Ever Wonder if you are doing enough to protect your eyes from sunlight? Then read our Q&A with Dr Tomaini of Kincardine Family Eye Care.
Q: What exactly are “ultraviolet rays”?
A: Ultraviolet (UV) light is electromagnetic radiation with a wavelength shorter than that of visible light but longer than X-rays, that is, in the range between approximately 400 nm and 10 nm.
Q: How can people protect themselves from the sun’s UV rays?
A: Simply staying in the shade is one of the best ways to limit your UV exposure.
· Protect your skin with clothing
· Wear a wide brimmed hat
· Apply sunscreen generously and often
· Where sunglasses!
Q: Are sunglasses an important part of a sun protection plan?
A: Wraparound sunglasses to protect the eyes and skin around them are extremely important, especially in the early years of life (20 and under)
Q: What type of sunglasses best protect from UV rays?
A: Not only should the UV entering the eye be blocked but people need to realize that the skin around the eyes is very sensitive to sun exposure. A sunglass frame that fits very close to the face is essential in preventing UV rays from entering above or to the side of the frame, especially if you are not wearing a hat.
When you're choosing sunglasses, look for UV-protection details on product labels. Choose sunglasses that block 99 to 100 percent of both UVA and UVB rays. Sunglasses should be labeled UV 400.
Q: I have heard about blue light being a concern as well. Can you talk a little bit about this and what it means for protecting your eyes?
A: UVA (320-400nm) is that part of the invisible spectrum of particular concern to eye care professionals. It is the most damaging of UV radiation and it is the radiation transmitted to the crystalline lens of the human eye. The Schepens Eye Institute reports that "the blue rays of the spectrum seem to accelerate AMD (age-related macular degeneration) more than other rays of the spectrum."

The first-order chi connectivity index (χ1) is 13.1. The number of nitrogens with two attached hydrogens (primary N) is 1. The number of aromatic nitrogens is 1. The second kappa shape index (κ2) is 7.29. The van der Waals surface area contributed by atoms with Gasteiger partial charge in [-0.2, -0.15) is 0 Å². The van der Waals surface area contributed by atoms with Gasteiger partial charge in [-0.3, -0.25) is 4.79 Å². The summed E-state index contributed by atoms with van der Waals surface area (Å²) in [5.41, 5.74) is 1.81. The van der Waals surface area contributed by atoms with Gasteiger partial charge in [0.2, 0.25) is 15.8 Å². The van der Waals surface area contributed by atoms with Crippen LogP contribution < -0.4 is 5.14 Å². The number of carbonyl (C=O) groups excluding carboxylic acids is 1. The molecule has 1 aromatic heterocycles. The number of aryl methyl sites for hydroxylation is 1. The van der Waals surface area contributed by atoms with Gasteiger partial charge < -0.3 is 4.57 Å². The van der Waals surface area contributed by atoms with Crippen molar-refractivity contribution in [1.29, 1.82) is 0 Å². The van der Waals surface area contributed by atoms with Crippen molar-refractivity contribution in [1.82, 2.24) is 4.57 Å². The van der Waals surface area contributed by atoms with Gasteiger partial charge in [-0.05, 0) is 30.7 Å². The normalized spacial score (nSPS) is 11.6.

Blue wavelengths—which are beneficial during daylight hours because they boost attention, reaction times, and mood—seem to be the most disruptive at night. And the proliferation of electronics with screens, as well as energy-efficient lighting, is increasing our exposure to blue wavelengths, especially after sundown. Circadian rhythms and the ability to sleep can be affected.
What you can do
Use dim red lights for night lights. Red light has the least power to shift circadian rhythm and suppress melatonin.
Avoid looking at bright screens beginning two to three hours before bed.
If you work a night shift or use a lot of electronic devices at night, consider wearing blue-blocking glasses.
Expose yourself to lots of bright light during the day, which will boost your ability to sleep at night, as well as your mood and alertness during daylight.
Q: I’ve heard of getting my skin sunburned, but can your eyes also get sunburned?
A: Photokeratitis or ultraviolet keratitis is a painful eye condition caused by exposure of insufficiently protected eyes to the ultraviolet (UV) rays from either natural or artificial sources. Photokeratitis is akin to sunburn of the cornea and conjunctiva, and is not usually noticed until several hours after exposure. Symptoms include increased tears and a feeling of pain, likened to having sand in the eyes. I f you experience such symptoms, consult your eye doctor.
Q: Do darker sunglasses mean better sun protection?
A: No. The UV protection offered by a lens is independent of the darkness of the tint. Tint is a personal preference and certain colours and degrees of darkness may be suitable depending on the visual task being performed.
Q: Does having a prescription make it harder to get the right sunglasses?
A: Fortunately today eyewear manufacturers are paying a lot more attention to the needs of prescription eyeglass wearers. This has been a segment of the population that has been long ignored but now there is no end to the options available. There may be some limits in frame style if you wear a particularly high prescription (lens diameter or amount of wrap).